Post originally from The Recordist. Written by Frank Bry.

Here is a quick blog post about my experience recording some big guns. There is a lot more to tell but I wanted to share some of my initial thoughts, video and pictures from the session.

The shoot was arranged very quickly because the weather here in North Idaho was about to turn nasty and I wanted to get some gun sounds before the end of the year. Rain was forecast for the days after the shoot but the day of the shoot there was only a 30% chance which in North Idaho means it’s hit and miss.

I asked the guys at Wrenco Arms here in Sandpoint Idaho if they were up for having their prized M-60 machine gun recorded. They were totally in and asked if I wanted to do some other guns as well. Since I am not a gun expert I asked them to bring some big guns. We ended up recording a Barret 98B Lapua Magnum and a Remington 700 with Weatherby 300 rounds. We also had some M-16 guns scheduled but the rain came in and cut the session short. Before the rain started I also recorded Tannerite explosions. These were fun and I will post a blog about that part of the session in the future.

I consulted with two of the best in the business: Charles Maynes and Chuck Russom and they gave me some great tips and advice for this shoot and it was great that they both were willing to share their expertise with me in this field. Thanks guys!

One thing I have learned during the small amount of gun shoots I have recorded is it’s not an easy task. I am not set up to record guns all the time. I wish I had more variety in microphones and since I cannot rent gear up here on short notice I used what I had and hoped for the best. I used a pair of Sennheiser MKH-8040s, a single MKH-8040, MKH-416, Sanken CSS-5, AT 835ST and a Sony D-50. I had two SD-702s, an FR-2 and a Sony PCM-D1 with the Sony pre-amp module. If the recorder could record at 192K I set it for that sample rate.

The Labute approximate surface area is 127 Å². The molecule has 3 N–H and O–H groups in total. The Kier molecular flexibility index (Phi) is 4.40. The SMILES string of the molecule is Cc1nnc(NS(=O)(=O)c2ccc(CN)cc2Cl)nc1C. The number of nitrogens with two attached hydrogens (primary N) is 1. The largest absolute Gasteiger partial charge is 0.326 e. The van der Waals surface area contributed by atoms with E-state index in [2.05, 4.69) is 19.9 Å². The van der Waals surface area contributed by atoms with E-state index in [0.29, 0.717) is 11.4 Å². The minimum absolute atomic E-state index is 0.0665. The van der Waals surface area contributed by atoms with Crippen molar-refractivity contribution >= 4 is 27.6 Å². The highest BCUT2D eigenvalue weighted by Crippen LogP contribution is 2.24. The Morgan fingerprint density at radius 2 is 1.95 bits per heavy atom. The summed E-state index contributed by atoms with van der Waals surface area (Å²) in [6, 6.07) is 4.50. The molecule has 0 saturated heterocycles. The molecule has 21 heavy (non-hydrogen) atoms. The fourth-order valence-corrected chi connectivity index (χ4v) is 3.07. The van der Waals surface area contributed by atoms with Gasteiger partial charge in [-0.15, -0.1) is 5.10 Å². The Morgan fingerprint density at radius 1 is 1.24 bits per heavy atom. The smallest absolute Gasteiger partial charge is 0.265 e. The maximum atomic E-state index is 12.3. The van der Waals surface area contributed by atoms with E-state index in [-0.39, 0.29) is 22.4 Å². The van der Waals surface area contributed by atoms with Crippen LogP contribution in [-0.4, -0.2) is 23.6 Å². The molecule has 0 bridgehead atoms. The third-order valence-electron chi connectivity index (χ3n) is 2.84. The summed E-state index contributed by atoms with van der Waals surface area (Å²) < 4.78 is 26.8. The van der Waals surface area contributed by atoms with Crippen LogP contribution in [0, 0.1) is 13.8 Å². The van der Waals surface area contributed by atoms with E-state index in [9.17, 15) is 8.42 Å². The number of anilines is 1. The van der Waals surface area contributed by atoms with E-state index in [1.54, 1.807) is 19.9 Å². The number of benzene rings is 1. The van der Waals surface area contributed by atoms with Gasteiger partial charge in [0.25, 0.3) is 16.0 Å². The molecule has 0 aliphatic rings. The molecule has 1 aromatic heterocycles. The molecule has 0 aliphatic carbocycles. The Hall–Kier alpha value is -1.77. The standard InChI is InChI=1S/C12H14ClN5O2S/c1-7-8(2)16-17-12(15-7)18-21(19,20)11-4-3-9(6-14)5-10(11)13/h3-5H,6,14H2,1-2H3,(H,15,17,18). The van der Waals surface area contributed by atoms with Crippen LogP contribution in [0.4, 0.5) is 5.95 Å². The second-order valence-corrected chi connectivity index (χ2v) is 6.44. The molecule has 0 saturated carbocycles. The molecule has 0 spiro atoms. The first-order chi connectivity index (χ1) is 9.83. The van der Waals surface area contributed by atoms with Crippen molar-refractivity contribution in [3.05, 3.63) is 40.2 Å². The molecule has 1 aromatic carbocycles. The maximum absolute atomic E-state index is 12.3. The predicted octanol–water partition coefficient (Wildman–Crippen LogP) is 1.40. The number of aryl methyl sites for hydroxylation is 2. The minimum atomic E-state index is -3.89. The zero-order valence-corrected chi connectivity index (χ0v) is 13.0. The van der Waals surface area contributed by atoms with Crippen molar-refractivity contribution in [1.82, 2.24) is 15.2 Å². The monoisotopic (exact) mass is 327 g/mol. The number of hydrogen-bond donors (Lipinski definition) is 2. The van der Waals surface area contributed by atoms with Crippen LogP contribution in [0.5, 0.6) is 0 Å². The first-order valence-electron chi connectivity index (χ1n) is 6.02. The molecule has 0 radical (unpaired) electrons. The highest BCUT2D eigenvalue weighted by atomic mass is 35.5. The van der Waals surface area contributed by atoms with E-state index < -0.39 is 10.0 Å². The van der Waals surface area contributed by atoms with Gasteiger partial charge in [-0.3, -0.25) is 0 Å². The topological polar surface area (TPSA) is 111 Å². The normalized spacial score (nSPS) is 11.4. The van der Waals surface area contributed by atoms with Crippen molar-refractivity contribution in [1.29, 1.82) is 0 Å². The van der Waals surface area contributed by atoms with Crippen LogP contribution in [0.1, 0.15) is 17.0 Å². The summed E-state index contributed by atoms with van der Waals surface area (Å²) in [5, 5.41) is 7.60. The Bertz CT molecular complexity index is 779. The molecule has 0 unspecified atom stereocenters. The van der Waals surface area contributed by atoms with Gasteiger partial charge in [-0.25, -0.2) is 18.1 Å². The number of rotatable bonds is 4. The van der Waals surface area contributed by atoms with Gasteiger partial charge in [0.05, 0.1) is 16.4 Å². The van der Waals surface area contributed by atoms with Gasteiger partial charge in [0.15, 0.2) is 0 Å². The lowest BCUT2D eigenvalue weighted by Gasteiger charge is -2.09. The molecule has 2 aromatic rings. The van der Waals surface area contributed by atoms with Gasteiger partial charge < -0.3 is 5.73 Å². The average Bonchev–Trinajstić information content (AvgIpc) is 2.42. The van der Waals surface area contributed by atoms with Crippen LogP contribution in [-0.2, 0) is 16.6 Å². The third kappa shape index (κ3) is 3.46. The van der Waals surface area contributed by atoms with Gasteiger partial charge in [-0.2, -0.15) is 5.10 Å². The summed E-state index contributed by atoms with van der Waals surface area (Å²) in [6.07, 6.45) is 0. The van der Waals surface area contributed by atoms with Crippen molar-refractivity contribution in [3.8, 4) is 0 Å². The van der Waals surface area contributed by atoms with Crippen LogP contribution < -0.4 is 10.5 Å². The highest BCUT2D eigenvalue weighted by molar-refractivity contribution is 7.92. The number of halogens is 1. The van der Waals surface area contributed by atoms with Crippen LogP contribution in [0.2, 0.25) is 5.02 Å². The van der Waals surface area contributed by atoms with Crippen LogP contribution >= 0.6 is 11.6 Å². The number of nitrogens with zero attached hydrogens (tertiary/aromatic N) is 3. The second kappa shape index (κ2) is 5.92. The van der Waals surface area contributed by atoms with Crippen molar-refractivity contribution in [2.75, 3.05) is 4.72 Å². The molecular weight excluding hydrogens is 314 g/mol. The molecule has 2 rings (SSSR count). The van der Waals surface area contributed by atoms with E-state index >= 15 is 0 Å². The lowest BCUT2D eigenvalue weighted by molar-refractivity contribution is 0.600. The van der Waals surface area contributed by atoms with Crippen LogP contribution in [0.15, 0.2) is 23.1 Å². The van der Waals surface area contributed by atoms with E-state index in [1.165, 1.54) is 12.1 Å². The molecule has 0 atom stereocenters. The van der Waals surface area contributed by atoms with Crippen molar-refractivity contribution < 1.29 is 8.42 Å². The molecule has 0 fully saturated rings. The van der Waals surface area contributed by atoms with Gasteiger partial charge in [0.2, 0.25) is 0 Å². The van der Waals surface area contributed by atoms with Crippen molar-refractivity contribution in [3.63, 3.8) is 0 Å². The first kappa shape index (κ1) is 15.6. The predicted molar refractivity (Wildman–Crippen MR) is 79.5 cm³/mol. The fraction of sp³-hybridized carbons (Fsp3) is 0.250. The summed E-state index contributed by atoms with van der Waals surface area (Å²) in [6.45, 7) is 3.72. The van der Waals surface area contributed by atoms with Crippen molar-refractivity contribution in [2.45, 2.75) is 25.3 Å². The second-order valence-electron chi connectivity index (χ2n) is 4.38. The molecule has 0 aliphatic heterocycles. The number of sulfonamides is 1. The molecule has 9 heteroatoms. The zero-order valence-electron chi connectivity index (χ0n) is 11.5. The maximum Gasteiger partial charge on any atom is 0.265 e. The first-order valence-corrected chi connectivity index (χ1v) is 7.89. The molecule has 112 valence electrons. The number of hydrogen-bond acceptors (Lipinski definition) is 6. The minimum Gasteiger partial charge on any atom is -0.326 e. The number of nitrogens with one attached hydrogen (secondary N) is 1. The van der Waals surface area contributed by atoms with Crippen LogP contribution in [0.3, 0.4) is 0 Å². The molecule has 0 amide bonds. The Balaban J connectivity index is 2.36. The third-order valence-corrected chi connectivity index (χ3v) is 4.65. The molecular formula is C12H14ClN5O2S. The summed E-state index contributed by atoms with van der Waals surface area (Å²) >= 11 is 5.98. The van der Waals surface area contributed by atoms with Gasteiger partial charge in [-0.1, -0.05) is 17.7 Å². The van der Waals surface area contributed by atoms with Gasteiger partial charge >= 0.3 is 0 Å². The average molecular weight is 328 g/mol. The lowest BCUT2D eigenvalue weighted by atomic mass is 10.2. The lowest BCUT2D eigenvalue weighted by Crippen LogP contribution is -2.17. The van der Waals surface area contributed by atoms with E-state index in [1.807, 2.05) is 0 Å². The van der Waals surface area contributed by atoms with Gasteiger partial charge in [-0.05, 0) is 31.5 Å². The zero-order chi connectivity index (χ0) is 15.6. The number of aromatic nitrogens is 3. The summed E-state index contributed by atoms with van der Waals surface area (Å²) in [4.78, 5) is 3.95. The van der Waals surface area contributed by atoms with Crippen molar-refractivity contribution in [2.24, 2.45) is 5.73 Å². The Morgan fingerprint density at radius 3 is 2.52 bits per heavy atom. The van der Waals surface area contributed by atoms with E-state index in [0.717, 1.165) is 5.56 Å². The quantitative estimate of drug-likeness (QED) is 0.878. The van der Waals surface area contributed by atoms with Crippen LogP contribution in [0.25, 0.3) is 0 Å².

The video above is from a set of bursts from the M-60. I quickly combined the MKH-416 and Sanken CSS-5 for the audio track. There is no other processing except for some EQ and Limiting.

We had some interruptions during the shoot (no surprise) and at times had to wait a while for them to pass. Birds, squirrels, cars and airplane all made their presence known at times and it really screwed up the flow of the sessions because I knew the rain was coming and I only had a few hours to get all these guns recorded.

All in all it was a great session and I am happy with the results. There are a few things I would like to have done differently and will have the chance to try them out in the future. I do want to do this again and will take what I learned and hope for the best again.